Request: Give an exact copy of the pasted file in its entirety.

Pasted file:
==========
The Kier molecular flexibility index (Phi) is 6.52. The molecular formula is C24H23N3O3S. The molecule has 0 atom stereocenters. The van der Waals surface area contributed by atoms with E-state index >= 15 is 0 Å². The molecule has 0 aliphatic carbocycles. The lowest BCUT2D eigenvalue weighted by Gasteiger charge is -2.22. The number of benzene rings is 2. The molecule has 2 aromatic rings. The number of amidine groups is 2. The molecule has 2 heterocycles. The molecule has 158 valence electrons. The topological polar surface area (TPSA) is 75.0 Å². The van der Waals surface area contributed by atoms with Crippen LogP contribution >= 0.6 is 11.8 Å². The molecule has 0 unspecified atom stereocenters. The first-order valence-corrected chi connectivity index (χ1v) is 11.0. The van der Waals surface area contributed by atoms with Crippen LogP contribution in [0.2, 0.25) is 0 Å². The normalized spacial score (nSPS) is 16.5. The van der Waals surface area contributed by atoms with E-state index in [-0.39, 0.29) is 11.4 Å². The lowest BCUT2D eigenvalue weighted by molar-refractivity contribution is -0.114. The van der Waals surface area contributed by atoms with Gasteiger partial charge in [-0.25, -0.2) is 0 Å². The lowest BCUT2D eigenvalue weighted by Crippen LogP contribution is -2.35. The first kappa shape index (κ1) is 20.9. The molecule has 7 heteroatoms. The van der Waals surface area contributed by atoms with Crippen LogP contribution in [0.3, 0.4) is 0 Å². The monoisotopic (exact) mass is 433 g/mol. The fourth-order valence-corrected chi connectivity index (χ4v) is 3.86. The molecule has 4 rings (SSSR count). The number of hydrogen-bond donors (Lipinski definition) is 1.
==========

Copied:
The Kier molecular flexibility index (Phi) is 6.52. The molecular formula is C24H23N3O3S. The molecule has 0 atom stereocenters. The van der Waals surface area contributed by atoms with E-state index >= 15 is 0 Å². The molecule has 0 aliphatic carbocycles. The lowest BCUT2D eigenvalue weighted by Gasteiger charge is -2.22. The number of benzene rings is 2. The molecule has 2 aromatic rings. The number of amidine groups is 2. The molecule has 2 heterocycles. The molecule has 158 valence electrons. The topological polar surface area (TPSA) is 75.0 Å². The van der Waals surface area contributed by atoms with Crippen LogP contribution >= 0.6 is 11.8 Å². The molecule has 0 unspecified atom stereocenters. The first-order valence-corrected chi connectivity index (χ1v) is 11.0. The van der Waals surface area contributed by atoms with Crippen LogP contribution in [0.2, 0.25) is 0 Å². The normalized spacial score (nSPS) is 16.5. The van der Waals surface area contributed by atoms with E-state index in [-0.39, 0.29) is 11.4 Å². The lowest BCUT2D eigenvalue weighted by molar-refractivity contribution is -0.114. The van der Waals surface area contributed by atoms with Gasteiger partial charge in [-0.25, -0.2) is 0 Å². The lowest BCUT2D eigenvalue weighted by Crippen LogP contribution is -2.35. The first kappa shape index (κ1) is 20.9. The molecule has 7 heteroatoms. The van der Waals surface area contributed by atoms with Crippen LogP contribution in [0.3, 0.4) is 0 Å². The monoisotopic (exact) mass is 433 g/mol. The fourth-order valence-corrected chi connectivity index (χ4v) is 3.86. The molecule has 4 rings (SSSR count). The number of hydrogen-bond donors (Lipinski definition) is 1.